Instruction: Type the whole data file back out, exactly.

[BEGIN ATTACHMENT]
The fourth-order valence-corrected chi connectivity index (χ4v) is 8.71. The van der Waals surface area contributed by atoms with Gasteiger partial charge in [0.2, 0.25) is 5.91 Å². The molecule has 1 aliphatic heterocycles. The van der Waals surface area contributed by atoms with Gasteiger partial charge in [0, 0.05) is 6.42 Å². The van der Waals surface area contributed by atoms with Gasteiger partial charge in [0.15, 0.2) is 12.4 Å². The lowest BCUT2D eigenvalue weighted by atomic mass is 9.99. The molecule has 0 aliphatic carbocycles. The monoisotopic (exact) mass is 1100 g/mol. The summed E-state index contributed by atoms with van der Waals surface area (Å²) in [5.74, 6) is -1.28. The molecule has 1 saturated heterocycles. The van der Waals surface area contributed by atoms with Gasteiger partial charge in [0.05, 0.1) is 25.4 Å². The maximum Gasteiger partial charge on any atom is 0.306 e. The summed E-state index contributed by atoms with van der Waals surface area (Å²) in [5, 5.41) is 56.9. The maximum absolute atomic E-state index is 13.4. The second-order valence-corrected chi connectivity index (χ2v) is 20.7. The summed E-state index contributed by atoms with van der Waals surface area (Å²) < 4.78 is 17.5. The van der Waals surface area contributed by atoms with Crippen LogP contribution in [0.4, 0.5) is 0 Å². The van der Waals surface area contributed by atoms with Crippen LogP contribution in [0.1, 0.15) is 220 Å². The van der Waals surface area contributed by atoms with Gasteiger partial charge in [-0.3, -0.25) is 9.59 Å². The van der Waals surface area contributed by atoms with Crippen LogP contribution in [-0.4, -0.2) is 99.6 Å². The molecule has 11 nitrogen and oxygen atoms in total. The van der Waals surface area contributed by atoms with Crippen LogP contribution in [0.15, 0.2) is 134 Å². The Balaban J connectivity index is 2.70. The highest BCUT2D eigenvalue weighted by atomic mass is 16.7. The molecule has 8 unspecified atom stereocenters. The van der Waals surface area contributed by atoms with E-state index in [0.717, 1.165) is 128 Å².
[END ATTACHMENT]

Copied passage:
The fourth-order valence-corrected chi connectivity index (χ4v) is 8.71. The van der Waals surface area contributed by atoms with Gasteiger partial charge in [0.2, 0.25) is 5.91 Å². The molecule has 1 aliphatic heterocycles. The van der Waals surface area contributed by atoms with Gasteiger partial charge in [0, 0.05) is 6.42 Å². The van der Waals surface area contributed by atoms with Gasteiger partial charge in [0.15, 0.2) is 12.4 Å². The lowest BCUT2D eigenvalue weighted by atomic mass is 9.99. The molecule has 0 aliphatic carbocycles. The monoisotopic (exact) mass is 1100 g/mol. The summed E-state index contributed by atoms with van der Waals surface area (Å²) in [5.74, 6) is -1.28. The molecule has 1 saturated heterocycles. The van der Waals surface area contributed by atoms with Gasteiger partial charge in [0.05, 0.1) is 25.4 Å². The maximum Gasteiger partial charge on any atom is 0.306 e. The summed E-state index contributed by atoms with van der Waals surface area (Å²) in [5, 5.41) is 56.9. The maximum absolute atomic E-state index is 13.4. The second-order valence-corrected chi connectivity index (χ2v) is 20.7. The summed E-state index contributed by atoms with van der Waals surface area (Å²) < 4.78 is 17.5. The van der Waals surface area contributed by atoms with Crippen LogP contribution in [0.4, 0.5) is 0 Å². The van der Waals surface area contributed by atoms with Crippen LogP contribution in [0.1, 0.15) is 220 Å². The van der Waals surface area contributed by atoms with Gasteiger partial charge in [-0.3, -0.25) is 9.59 Å². The van der Waals surface area contributed by atoms with Crippen LogP contribution in [-0.4, -0.2) is 99.6 Å². The molecule has 11 nitrogen and oxygen atoms in total. The van der Waals surface area contributed by atoms with Crippen LogP contribution in [0.15, 0.2) is 134 Å². The Balaban J connectivity index is 2.70. The highest BCUT2D eigenvalue weighted by atomic mass is 16.7. The molecule has 8 unspecified atom stereocenters. The van der Waals surface area contributed by atoms with E-state index in [0.717, 1.165) is 128 Å².